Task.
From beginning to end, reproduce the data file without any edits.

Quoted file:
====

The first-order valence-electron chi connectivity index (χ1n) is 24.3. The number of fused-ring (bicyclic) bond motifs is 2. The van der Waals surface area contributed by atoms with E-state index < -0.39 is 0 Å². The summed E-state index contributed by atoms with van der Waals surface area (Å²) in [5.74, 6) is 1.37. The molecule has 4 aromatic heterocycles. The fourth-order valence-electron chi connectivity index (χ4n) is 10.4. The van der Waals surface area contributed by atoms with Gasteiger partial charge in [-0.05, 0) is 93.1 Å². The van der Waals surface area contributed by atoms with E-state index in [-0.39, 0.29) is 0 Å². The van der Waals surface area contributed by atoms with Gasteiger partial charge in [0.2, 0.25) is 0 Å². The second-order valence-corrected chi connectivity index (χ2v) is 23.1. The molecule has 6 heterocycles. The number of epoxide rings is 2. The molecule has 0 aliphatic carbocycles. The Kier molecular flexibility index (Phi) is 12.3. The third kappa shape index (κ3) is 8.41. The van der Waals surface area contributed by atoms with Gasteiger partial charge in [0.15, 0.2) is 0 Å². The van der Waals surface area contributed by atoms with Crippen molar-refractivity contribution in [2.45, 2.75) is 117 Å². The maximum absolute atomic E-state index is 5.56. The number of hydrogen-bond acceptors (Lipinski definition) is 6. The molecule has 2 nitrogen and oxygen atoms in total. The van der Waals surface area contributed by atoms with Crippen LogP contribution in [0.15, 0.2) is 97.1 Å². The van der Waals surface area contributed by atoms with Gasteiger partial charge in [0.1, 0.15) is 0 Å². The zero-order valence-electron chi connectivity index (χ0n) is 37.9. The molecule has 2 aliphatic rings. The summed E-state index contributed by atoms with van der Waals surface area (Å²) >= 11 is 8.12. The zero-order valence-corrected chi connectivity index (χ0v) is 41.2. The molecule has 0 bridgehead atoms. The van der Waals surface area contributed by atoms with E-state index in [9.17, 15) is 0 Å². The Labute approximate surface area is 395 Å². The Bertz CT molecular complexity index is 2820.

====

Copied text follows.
The first-order valence-electron chi connectivity index (χ1n) is 24.3. The number of fused-ring (bicyclic) bond motifs is 2. The van der Waals surface area contributed by atoms with E-state index < -0.39 is 0 Å². The summed E-state index contributed by atoms with van der Waals surface area (Å²) in [5.74, 6) is 1.37. The molecule has 4 aromatic heterocycles. The fourth-order valence-electron chi connectivity index (χ4n) is 10.4. The van der Waals surface area contributed by atoms with Gasteiger partial charge in [-0.05, 0) is 93.1 Å². The van der Waals surface area contributed by atoms with E-state index in [-0.39, 0.29) is 0 Å². The van der Waals surface area contributed by atoms with Gasteiger partial charge in [0.2, 0.25) is 0 Å². The second-order valence-corrected chi connectivity index (χ2v) is 23.1. The molecule has 6 heterocycles. The number of epoxide rings is 2. The molecule has 0 aliphatic carbocycles. The Kier molecular flexibility index (Phi) is 12.3. The third kappa shape index (κ3) is 8.41. The van der Waals surface area contributed by atoms with Gasteiger partial charge in [0.15, 0.2) is 0 Å². The van der Waals surface area contributed by atoms with Crippen molar-refractivity contribution in [2.45, 2.75) is 117 Å². The maximum absolute atomic E-state index is 5.56. The number of hydrogen-bond acceptors (Lipinski definition) is 6. The molecule has 2 nitrogen and oxygen atoms in total. The van der Waals surface area contributed by atoms with Crippen LogP contribution in [0.15, 0.2) is 97.1 Å². The van der Waals surface area contributed by atoms with Gasteiger partial charge in [0.1, 0.15) is 0 Å². The zero-order valence-electron chi connectivity index (χ0n) is 37.9. The molecule has 2 aliphatic rings. The summed E-state index contributed by atoms with van der Waals surface area (Å²) >= 11 is 8.12. The zero-order valence-corrected chi connectivity index (χ0v) is 41.2. The molecule has 0 bridgehead atoms. The van der Waals surface area contributed by atoms with E-state index in [9.17, 15) is 0 Å². The Labute approximate surface area is 395 Å². The Bertz CT molecular complexity index is 2820.